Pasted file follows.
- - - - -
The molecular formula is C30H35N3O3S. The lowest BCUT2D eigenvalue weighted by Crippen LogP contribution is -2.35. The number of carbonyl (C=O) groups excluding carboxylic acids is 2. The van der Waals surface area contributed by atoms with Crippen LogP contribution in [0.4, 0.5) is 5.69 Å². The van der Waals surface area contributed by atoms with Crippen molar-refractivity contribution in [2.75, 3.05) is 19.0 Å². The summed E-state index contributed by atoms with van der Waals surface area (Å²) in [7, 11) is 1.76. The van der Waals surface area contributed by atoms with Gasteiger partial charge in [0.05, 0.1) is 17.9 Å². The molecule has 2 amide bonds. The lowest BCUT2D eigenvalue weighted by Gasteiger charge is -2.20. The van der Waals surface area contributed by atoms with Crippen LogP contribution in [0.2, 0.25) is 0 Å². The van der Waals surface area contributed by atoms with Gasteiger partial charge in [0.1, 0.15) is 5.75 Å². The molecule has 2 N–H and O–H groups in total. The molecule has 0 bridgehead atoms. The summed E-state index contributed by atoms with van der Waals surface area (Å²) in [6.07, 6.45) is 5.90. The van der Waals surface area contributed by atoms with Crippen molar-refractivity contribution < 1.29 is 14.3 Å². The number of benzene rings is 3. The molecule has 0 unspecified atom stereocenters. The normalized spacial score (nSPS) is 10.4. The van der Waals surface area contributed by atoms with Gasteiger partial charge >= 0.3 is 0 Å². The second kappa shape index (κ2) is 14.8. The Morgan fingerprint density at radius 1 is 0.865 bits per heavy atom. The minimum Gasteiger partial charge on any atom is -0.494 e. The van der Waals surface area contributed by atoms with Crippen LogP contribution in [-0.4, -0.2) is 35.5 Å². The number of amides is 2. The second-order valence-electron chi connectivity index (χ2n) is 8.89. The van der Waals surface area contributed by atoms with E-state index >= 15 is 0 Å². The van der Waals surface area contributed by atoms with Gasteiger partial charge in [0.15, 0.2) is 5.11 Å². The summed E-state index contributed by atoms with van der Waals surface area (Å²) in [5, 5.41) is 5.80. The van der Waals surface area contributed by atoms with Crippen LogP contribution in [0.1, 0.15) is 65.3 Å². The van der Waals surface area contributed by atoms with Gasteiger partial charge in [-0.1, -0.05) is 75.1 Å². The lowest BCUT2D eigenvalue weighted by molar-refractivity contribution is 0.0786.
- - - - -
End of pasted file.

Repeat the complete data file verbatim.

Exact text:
The molecular formula is C30H35N3O3S. The lowest BCUT2D eigenvalue weighted by Crippen LogP contribution is -2.35. The number of carbonyl (C=O) groups excluding carboxylic acids is 2. The van der Waals surface area contributed by atoms with Crippen LogP contribution in [0.4, 0.5) is 5.69 Å². The van der Waals surface area contributed by atoms with Crippen molar-refractivity contribution in [2.75, 3.05) is 19.0 Å². The summed E-state index contributed by atoms with van der Waals surface area (Å²) in [7, 11) is 1.76. The van der Waals surface area contributed by atoms with Gasteiger partial charge in [0.05, 0.1) is 17.9 Å². The molecule has 2 amide bonds. The lowest BCUT2D eigenvalue weighted by Gasteiger charge is -2.20. The van der Waals surface area contributed by atoms with Crippen LogP contribution in [0.2, 0.25) is 0 Å². The van der Waals surface area contributed by atoms with Gasteiger partial charge in [0.1, 0.15) is 5.75 Å². The molecule has 2 N–H and O–H groups in total. The molecule has 0 bridgehead atoms. The summed E-state index contributed by atoms with van der Waals surface area (Å²) in [6.07, 6.45) is 5.90. The van der Waals surface area contributed by atoms with Crippen molar-refractivity contribution < 1.29 is 14.3 Å². The number of benzene rings is 3. The molecule has 0 unspecified atom stereocenters. The normalized spacial score (nSPS) is 10.4. The van der Waals surface area contributed by atoms with Gasteiger partial charge >= 0.3 is 0 Å². The second kappa shape index (κ2) is 14.8. The Morgan fingerprint density at radius 1 is 0.865 bits per heavy atom. The minimum Gasteiger partial charge on any atom is -0.494 e. The van der Waals surface area contributed by atoms with Crippen LogP contribution in [-0.4, -0.2) is 35.5 Å². The number of amides is 2. The second-order valence-electron chi connectivity index (χ2n) is 8.89. The van der Waals surface area contributed by atoms with E-state index >= 15 is 0 Å². The van der Waals surface area contributed by atoms with Gasteiger partial charge in [0.15, 0.2) is 5.11 Å². The summed E-state index contributed by atoms with van der Waals surface area (Å²) in [5, 5.41) is 5.80. The van der Waals surface area contributed by atoms with Crippen LogP contribution in [0.1, 0.15) is 65.3 Å². The van der Waals surface area contributed by atoms with Gasteiger partial charge in [-0.1, -0.05) is 75.1 Å². The lowest BCUT2D eigenvalue weighted by molar-refractivity contribution is 0.0786.